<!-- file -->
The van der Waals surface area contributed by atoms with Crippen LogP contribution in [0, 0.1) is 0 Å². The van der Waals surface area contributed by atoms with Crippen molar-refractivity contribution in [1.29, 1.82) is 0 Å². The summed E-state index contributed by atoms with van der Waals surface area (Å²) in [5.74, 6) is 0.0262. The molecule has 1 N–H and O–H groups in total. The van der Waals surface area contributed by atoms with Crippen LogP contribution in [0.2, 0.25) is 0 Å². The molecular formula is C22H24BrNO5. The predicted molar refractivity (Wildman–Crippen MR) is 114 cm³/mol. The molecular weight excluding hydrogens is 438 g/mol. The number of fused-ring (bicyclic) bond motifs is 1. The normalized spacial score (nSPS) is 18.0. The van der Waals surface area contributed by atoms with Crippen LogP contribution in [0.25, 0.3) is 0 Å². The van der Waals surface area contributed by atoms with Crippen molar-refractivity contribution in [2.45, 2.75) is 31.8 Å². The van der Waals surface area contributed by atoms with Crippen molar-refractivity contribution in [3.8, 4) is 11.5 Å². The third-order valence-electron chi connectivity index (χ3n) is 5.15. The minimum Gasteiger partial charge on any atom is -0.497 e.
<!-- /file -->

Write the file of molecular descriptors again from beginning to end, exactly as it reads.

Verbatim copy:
The van der Waals surface area contributed by atoms with Crippen LogP contribution in [0, 0.1) is 0 Å². The van der Waals surface area contributed by atoms with Crippen molar-refractivity contribution in [1.29, 1.82) is 0 Å². The summed E-state index contributed by atoms with van der Waals surface area (Å²) in [5.74, 6) is 0.0262. The molecule has 1 N–H and O–H groups in total. The van der Waals surface area contributed by atoms with Crippen LogP contribution in [0.2, 0.25) is 0 Å². The molecular formula is C22H24BrNO5. The predicted molar refractivity (Wildman–Crippen MR) is 114 cm³/mol. The molecular weight excluding hydrogens is 438 g/mol. The number of fused-ring (bicyclic) bond motifs is 1. The normalized spacial score (nSPS) is 18.0. The van der Waals surface area contributed by atoms with Crippen LogP contribution in [0.25, 0.3) is 0 Å². The van der Waals surface area contributed by atoms with Crippen molar-refractivity contribution in [2.45, 2.75) is 31.8 Å². The van der Waals surface area contributed by atoms with Crippen molar-refractivity contribution in [3.8, 4) is 11.5 Å². The third-order valence-electron chi connectivity index (χ3n) is 5.15. The minimum Gasteiger partial charge on any atom is -0.497 e.